Water and sediment samples collected during field campaigns will be transferred to home laboratories in Poland. The analysis will provide detailed composition of substratum on one hand to sealed about the structure of water and sediments balance influenced with the measured energy fluxes, and on the other hand to obtain reference data for geospatial analyses based on air/satellite imagery.
Data processing will follow field and laboratory works as well as will independently enrich the results according to the material obtained on the base of photogrametry works, elaboration of air and satellite pictures. Database preparation and management, geostatistical analyses will allow to obtain a wide, comprehensive information about the polar realm and its changes in the current unstable environmental conditions.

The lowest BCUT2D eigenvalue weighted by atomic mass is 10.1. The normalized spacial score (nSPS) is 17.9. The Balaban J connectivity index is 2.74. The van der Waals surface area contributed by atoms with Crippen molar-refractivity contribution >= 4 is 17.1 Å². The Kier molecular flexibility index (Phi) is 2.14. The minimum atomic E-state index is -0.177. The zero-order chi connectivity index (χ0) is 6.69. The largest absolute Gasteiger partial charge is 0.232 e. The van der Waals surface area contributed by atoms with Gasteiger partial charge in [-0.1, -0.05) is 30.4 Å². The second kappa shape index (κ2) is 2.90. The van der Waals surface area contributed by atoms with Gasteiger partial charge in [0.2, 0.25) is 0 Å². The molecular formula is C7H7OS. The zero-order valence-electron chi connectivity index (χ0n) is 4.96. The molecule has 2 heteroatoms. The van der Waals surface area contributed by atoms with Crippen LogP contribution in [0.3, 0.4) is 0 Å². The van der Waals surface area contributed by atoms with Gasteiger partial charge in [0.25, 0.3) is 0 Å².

Clear-cut and documented effect of the undertaken project